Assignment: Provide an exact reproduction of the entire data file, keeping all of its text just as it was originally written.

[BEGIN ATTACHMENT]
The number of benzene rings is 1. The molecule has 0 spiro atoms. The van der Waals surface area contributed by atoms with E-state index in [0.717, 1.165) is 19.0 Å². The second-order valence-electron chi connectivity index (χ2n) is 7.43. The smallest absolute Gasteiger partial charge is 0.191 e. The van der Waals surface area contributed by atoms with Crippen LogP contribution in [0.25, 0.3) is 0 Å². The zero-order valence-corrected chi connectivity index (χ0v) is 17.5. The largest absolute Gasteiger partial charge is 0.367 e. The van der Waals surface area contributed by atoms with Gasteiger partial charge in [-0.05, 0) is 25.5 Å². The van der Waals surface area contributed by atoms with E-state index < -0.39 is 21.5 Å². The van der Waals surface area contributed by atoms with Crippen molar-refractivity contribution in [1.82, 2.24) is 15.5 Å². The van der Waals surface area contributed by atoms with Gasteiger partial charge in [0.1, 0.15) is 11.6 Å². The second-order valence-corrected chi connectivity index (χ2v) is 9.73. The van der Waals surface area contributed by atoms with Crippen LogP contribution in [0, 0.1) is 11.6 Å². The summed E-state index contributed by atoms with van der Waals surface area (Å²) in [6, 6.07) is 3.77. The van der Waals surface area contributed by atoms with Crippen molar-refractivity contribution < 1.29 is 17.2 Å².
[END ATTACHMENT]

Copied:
The number of benzene rings is 1. The molecule has 0 spiro atoms. The van der Waals surface area contributed by atoms with E-state index in [0.717, 1.165) is 19.0 Å². The second-order valence-electron chi connectivity index (χ2n) is 7.43. The smallest absolute Gasteiger partial charge is 0.191 e. The van der Waals surface area contributed by atoms with Crippen LogP contribution in [0.25, 0.3) is 0 Å². The zero-order valence-corrected chi connectivity index (χ0v) is 17.5. The largest absolute Gasteiger partial charge is 0.367 e. The van der Waals surface area contributed by atoms with Gasteiger partial charge in [-0.05, 0) is 25.5 Å². The van der Waals surface area contributed by atoms with E-state index < -0.39 is 21.5 Å². The van der Waals surface area contributed by atoms with Crippen molar-refractivity contribution in [1.82, 2.24) is 15.5 Å². The van der Waals surface area contributed by atoms with Gasteiger partial charge in [0.1, 0.15) is 11.6 Å². The second-order valence-corrected chi connectivity index (χ2v) is 9.73. The van der Waals surface area contributed by atoms with Crippen LogP contribution in [0, 0.1) is 11.6 Å². The summed E-state index contributed by atoms with van der Waals surface area (Å²) in [6, 6.07) is 3.77. The van der Waals surface area contributed by atoms with Crippen molar-refractivity contribution < 1.29 is 17.2 Å².